You’re thoughts and prayers mean f****** nothing.

If you want to watch a comedian who literally doesn’t give a s**t whether or not you find his stuff offensive, Anthony Jeselnik.

This is a comedian that walks on stage and doesn’t do impressions, or a certain funny character. How he gets his audience to laugh is through his real life stories of him being pretty much a terrible person and bragging about it. As a comedian, you have to be completely unapologetic and Jeselnik takes the gold on this one.

In his stand-up “Thoughts and Prayers”, he has a bit where he speaks about tweeting about tragedies the day that they happen. If you haven’t seen the segment, I invite you stop reading right now and watch it here.


Okay… now you had one of two reactions. The first: you laughed your ass off. You’re thinking, “Yes! Absolutely! Sure it’s a terrible tragedy but, holy crap, this guy is hilarious!” Or, you finished the video and you look like this:


No matter which way you look at it, Mr. Jeselnik is sitting back in his seat, with a grin on his facing knowing he has done his job. With his brash personality and narcissistic attitude thinking that what he does is never wrong, gives him the confidence to say and do whatever he wants.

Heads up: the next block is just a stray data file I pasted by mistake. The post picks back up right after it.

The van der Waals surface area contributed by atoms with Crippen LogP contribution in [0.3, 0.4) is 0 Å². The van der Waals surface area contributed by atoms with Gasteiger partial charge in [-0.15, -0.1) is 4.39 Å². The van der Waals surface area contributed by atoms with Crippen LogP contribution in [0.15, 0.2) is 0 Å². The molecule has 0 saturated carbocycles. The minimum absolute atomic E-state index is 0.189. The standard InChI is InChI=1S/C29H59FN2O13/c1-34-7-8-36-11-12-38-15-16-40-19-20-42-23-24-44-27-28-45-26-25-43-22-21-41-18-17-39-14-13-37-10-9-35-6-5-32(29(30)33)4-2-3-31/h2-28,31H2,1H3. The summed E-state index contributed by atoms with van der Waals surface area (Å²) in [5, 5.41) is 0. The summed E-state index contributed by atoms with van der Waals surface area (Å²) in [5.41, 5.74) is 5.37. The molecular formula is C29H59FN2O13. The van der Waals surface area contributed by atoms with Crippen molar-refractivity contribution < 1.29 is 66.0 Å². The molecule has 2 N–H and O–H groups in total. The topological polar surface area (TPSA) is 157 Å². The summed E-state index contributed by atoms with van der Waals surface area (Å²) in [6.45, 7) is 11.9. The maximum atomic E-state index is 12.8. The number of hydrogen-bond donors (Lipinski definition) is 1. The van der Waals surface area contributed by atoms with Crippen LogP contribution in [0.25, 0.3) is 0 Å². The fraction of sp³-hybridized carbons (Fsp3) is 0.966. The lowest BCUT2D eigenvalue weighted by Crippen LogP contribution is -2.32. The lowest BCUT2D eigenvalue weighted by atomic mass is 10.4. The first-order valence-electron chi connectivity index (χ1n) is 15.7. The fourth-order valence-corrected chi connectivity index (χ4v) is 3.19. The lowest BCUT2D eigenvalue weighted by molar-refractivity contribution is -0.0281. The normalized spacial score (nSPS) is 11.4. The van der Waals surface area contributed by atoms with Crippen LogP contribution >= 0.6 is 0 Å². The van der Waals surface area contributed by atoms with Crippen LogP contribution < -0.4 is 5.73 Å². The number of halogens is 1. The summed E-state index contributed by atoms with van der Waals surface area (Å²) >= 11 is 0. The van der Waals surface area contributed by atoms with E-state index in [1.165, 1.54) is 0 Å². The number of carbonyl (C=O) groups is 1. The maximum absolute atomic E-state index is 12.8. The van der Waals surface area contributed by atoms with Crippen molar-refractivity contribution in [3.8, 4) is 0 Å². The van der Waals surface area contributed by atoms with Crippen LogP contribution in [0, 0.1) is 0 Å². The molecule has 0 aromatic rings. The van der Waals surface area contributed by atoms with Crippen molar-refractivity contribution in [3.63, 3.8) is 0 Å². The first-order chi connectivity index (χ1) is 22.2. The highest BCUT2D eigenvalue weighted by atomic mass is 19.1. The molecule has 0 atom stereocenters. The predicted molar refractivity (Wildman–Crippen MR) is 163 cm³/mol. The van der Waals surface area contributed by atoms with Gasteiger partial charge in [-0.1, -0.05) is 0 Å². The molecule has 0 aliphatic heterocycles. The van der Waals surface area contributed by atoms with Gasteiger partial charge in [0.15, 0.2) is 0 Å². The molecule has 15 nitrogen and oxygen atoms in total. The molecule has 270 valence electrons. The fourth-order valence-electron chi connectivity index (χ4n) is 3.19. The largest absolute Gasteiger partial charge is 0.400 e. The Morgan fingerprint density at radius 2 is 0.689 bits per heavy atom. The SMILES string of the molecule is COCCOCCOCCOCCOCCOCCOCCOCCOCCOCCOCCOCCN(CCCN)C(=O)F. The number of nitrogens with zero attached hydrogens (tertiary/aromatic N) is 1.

I’ll admit, I thought it was terrible at first. Why on Earth would someone tweet about something as awful as the Boston Marathon Bombing, or the Aurora shooting. The hit adult cartoon show, South Park, thrives off of present day events and pop culture and turns it into humor. When occurrences like the Boston Bombing happen, people died, were seriously injured, and families grieved over the loss of a loved one. Jeselnik thinks, “Perfect opportunity.”

If you’re wondering what other tragedies Jeselnik has tweeted about, here are some examples:

Prince’s Death:


Pulse Orlando Nightclub shooting:


And the terrorist attack in Paris, France:


^^^ The last one is not his best work.

I’m not saying that what he is doing is morally or ethically right. When things like this happen, it’s sad and people need their time to mourn. But in some cases, people who have been through a tragedy want to know that everything is going to be okay. In Jeselnik’s terms, he thinks a tweet that will shed light on a comedic side of the story will help. His reasoning for why this isn’t such a bad thing are as follows:

  • Victims of these tragedies aren’t on Twitter
  • It helps people going through this horrible time laugh a little
  • Tweets about sending thoughts and prayers are pointless
  • He is really, really, good at it.

Now, who am I to say that what he is doing is so terrible that after I’ve watched this bit a few times, I still give a little chuckle. Am I a bad person for laughing? Maybe. But I think that’s why comedians make these kinds of jokes. If you can’t laugh at yourself, someone eventually will.





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